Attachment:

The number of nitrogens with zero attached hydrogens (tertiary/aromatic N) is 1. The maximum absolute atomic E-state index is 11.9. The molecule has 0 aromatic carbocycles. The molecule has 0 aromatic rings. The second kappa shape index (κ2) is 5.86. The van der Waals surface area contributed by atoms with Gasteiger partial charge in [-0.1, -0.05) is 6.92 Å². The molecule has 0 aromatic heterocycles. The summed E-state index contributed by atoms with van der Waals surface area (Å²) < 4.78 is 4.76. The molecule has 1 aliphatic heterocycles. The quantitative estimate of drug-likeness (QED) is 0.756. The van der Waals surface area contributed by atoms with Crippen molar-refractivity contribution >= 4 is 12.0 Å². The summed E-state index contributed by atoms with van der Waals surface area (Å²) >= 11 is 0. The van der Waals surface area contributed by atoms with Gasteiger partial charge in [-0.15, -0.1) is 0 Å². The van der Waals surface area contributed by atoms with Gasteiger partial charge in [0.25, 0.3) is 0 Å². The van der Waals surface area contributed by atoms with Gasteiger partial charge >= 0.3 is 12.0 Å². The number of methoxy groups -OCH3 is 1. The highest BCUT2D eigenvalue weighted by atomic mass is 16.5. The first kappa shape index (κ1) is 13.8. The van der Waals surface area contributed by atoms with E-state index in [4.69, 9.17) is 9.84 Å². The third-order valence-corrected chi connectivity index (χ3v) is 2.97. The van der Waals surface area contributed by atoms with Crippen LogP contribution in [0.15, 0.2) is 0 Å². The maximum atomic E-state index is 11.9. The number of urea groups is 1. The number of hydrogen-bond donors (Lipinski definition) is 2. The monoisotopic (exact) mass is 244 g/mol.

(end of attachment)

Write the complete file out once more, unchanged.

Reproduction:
The number of nitrogens with zero attached hydrogens (tertiary/aromatic N) is 1. The maximum absolute atomic E-state index is 11.9. The molecule has 0 aromatic carbocycles. The molecule has 0 aromatic rings. The second kappa shape index (κ2) is 5.86. The van der Waals surface area contributed by atoms with Gasteiger partial charge in [-0.1, -0.05) is 6.92 Å². The molecule has 0 aromatic heterocycles. The summed E-state index contributed by atoms with van der Waals surface area (Å²) < 4.78 is 4.76. The molecule has 1 aliphatic heterocycles. The quantitative estimate of drug-likeness (QED) is 0.756. The van der Waals surface area contributed by atoms with Crippen molar-refractivity contribution >= 4 is 12.0 Å². The summed E-state index contributed by atoms with van der Waals surface area (Å²) >= 11 is 0. The van der Waals surface area contributed by atoms with Gasteiger partial charge in [-0.15, -0.1) is 0 Å². The van der Waals surface area contributed by atoms with Gasteiger partial charge in [0.25, 0.3) is 0 Å². The van der Waals surface area contributed by atoms with Gasteiger partial charge >= 0.3 is 12.0 Å². The number of methoxy groups -OCH3 is 1. The highest BCUT2D eigenvalue weighted by atomic mass is 16.5. The first kappa shape index (κ1) is 13.8. The van der Waals surface area contributed by atoms with E-state index in [4.69, 9.17) is 9.84 Å². The third-order valence-corrected chi connectivity index (χ3v) is 2.97. The van der Waals surface area contributed by atoms with Crippen LogP contribution in [0.15, 0.2) is 0 Å². The maximum atomic E-state index is 11.9. The number of urea groups is 1. The number of hydrogen-bond donors (Lipinski definition) is 2. The monoisotopic (exact) mass is 244 g/mol.